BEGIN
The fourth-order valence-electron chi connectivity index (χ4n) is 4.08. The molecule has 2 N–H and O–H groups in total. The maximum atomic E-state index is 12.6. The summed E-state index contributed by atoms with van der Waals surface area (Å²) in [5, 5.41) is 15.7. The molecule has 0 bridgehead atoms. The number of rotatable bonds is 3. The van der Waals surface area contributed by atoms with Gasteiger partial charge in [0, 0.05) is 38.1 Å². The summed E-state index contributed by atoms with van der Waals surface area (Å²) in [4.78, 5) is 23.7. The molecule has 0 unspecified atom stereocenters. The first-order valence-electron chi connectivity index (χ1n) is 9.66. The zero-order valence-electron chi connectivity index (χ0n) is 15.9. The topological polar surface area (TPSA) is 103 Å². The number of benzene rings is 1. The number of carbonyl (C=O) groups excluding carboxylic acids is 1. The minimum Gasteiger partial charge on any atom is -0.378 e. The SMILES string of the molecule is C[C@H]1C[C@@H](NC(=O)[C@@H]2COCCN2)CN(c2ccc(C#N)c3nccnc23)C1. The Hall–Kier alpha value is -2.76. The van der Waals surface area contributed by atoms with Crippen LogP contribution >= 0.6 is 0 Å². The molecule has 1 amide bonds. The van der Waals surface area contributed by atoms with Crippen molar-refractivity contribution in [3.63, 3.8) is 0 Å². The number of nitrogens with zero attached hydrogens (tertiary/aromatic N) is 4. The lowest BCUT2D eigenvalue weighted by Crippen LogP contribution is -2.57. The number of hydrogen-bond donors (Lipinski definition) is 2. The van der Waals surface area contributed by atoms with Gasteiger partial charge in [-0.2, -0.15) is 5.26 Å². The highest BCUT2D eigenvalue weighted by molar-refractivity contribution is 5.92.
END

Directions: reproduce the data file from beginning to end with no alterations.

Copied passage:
The fourth-order valence-electron chi connectivity index (χ4n) is 4.08. The molecule has 2 N–H and O–H groups in total. The maximum atomic E-state index is 12.6. The summed E-state index contributed by atoms with van der Waals surface area (Å²) in [5, 5.41) is 15.7. The molecule has 0 bridgehead atoms. The number of rotatable bonds is 3. The van der Waals surface area contributed by atoms with Gasteiger partial charge in [0, 0.05) is 38.1 Å². The summed E-state index contributed by atoms with van der Waals surface area (Å²) in [4.78, 5) is 23.7. The molecule has 0 unspecified atom stereocenters. The first-order valence-electron chi connectivity index (χ1n) is 9.66. The zero-order valence-electron chi connectivity index (χ0n) is 15.9. The topological polar surface area (TPSA) is 103 Å². The number of benzene rings is 1. The number of carbonyl (C=O) groups excluding carboxylic acids is 1. The minimum Gasteiger partial charge on any atom is -0.378 e. The SMILES string of the molecule is C[C@H]1C[C@@H](NC(=O)[C@@H]2COCCN2)CN(c2ccc(C#N)c3nccnc23)C1. The Hall–Kier alpha value is -2.76. The van der Waals surface area contributed by atoms with Crippen LogP contribution >= 0.6 is 0 Å². The molecule has 1 amide bonds. The van der Waals surface area contributed by atoms with Crippen molar-refractivity contribution in [3.63, 3.8) is 0 Å². The number of nitrogens with zero attached hydrogens (tertiary/aromatic N) is 4. The lowest BCUT2D eigenvalue weighted by Crippen LogP contribution is -2.57. The number of hydrogen-bond donors (Lipinski definition) is 2. The van der Waals surface area contributed by atoms with Gasteiger partial charge in [-0.2, -0.15) is 5.26 Å². The highest BCUT2D eigenvalue weighted by molar-refractivity contribution is 5.92.